Drug-free migraine treatment tested in pilot study

Naveed Saleh, MD, MS, for MDLinx | November 02, 2018

Researchers treated migraine with aura (MA) using a partial rebreathing device (PRD), according to a new study published in Cephalalgia.


In patients with migraine with aura, the pain relief efficacy of PRD treatment increased significantly with each use of the inhaler, with 45% of participants experiencing pain relief on first use and 78% experiencing pain relief on second use.

“Studies measuring cerebral blood flow have shown that the early stages of migraine attacks are characterized by cerebral vasoconstriction, implicating hypoperfusion as a migraine trigger,” wrote authors, led by Cecilia H. Fuglsang, Department of Neurology, Aarhus University Hospital, Aarhus, Denmark.

In recent studies, researchers have found that migraine attacks may be due to a decrease in oxygen delivery to the brain (DO2,brain). Hypoxia can trigger migraine attacks in patients with migraine and headache attacks in those without migraine. In addition, hypoxia can facilitate cortical spreading depression, which is a trigger in MA and possibly also in migraine without aura.

According to previous reports, hypercapnia is clinically effective at stopping migraine attacks via the use of either pressure bottles or closed rebreathing bags. However, both are impractical, and rebreathing bags may even be dangerous.

“Stable normoxic hypercapnia can be achieved by a PRD [that] works by capturing a controlled fraction of the expired air, which is then rebreathed together with a controlled amount of atmospheric air,” wrote the authors. The overall effect is a moderate decrease in alveolar ventilation—despite an increase in minute ventilation—caused by increasing arterial CO2 tension (PaCO2).

In the current double-blinded, randomized, controlled, cross-over design, pilot study, investigators assessed the efficacy and safety of a PRD in 190 patients with MA. All had between one and six migraine attacks per month, with migraine onset before age 50 years

At the onset of aura, patients with MA self-administered a PRD or sham device for 20 minutes. The investigators adjusted for placebo effect and regression towards the mean via sham device as a control, with randomized, device cross-over sequence.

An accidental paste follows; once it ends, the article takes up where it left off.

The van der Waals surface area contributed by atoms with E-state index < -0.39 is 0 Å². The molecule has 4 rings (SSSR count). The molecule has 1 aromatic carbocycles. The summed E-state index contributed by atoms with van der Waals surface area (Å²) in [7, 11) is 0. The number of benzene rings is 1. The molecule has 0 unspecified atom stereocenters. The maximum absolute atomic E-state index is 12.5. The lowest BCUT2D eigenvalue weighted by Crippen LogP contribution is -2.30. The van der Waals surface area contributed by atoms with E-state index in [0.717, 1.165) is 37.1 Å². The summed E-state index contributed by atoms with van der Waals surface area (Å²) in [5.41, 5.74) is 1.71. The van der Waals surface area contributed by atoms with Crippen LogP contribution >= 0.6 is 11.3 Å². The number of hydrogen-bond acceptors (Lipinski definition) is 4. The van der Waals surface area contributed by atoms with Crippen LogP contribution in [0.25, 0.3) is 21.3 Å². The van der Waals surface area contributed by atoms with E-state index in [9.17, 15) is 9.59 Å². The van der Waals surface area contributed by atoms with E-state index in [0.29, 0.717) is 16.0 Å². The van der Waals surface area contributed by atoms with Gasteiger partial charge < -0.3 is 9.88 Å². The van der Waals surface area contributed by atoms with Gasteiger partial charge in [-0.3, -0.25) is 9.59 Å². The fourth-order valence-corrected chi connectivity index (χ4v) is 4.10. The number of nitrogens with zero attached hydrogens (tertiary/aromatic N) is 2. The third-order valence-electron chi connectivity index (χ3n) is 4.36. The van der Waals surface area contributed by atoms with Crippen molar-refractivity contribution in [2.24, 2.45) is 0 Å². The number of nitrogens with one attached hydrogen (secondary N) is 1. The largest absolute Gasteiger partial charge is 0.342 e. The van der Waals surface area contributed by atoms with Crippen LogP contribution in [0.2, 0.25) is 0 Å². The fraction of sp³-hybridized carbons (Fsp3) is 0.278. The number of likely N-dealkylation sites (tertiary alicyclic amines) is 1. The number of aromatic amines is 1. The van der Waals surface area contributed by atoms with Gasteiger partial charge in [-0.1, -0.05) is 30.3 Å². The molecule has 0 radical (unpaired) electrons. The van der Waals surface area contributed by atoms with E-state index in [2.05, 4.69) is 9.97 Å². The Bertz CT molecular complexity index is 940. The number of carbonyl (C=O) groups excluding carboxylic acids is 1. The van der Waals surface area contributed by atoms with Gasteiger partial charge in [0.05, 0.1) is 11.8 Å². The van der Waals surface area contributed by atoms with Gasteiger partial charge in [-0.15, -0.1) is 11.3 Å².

The team hypothesized that use of a PRD would raise DO2,brain and PaCO2 early during MA attacks, thus decreasing migraine severity without negative side effects.

The primary endpoint for the study was headache intensity difference between the moment of the first aura symptoms and 2 hours later (HID2). Secondary endpoints included measures of nausea, light/sound intensity, functional disability, pain relief, as well as overall satisfaction, treatment preference, adverse events, and more.

In total, 11 patients (average age: 35.5 years) self-treated 41 migraine attacks (PRD, n=20; sham device, n=21). Use of a PRD increased mean end-tidal CO2 by 24%, while keeping the mean oxygen saturation above 97%. Notably, the pain relief efficacy of PRD treatment increased significantly with each use of the inhaler, with 45% of participants experiencing pain relief on first use and 78% experiencing pain relief on second use.

The primary endpoint of HID2 did not achieve statistical significance (P=0.096). However, secondary endpoints reflecting device satisfaction and pain relief were found to be statistically significant. Although the remaining secondary endpoint measures did not reach statistical significance, they demonstrated favorability for a PRD vs sham device.

These promising secondary endpoint results provided support for further investigation of migraine treatment with a PRD in a full-scale trial.

The authors did not report any adverse events, and any negative side effects were mild or absent.

The team noted that compared with drugs, use of a PRD proffers certain advantages. First, it works quickly and its effects wash out quickly. Second, a PRD can be combined with or replace drugs. Third, unlike a PRD, drugs rely on absorption via the gastrointestinal tract and can be lost via emesis. Finally, the effects of general hypercapnia are mild.

 “Normoxic hypercapnia shows promise as an adjunctive/alternative migraine treatment, meriting further investigation in a larger population,” concluded the authors.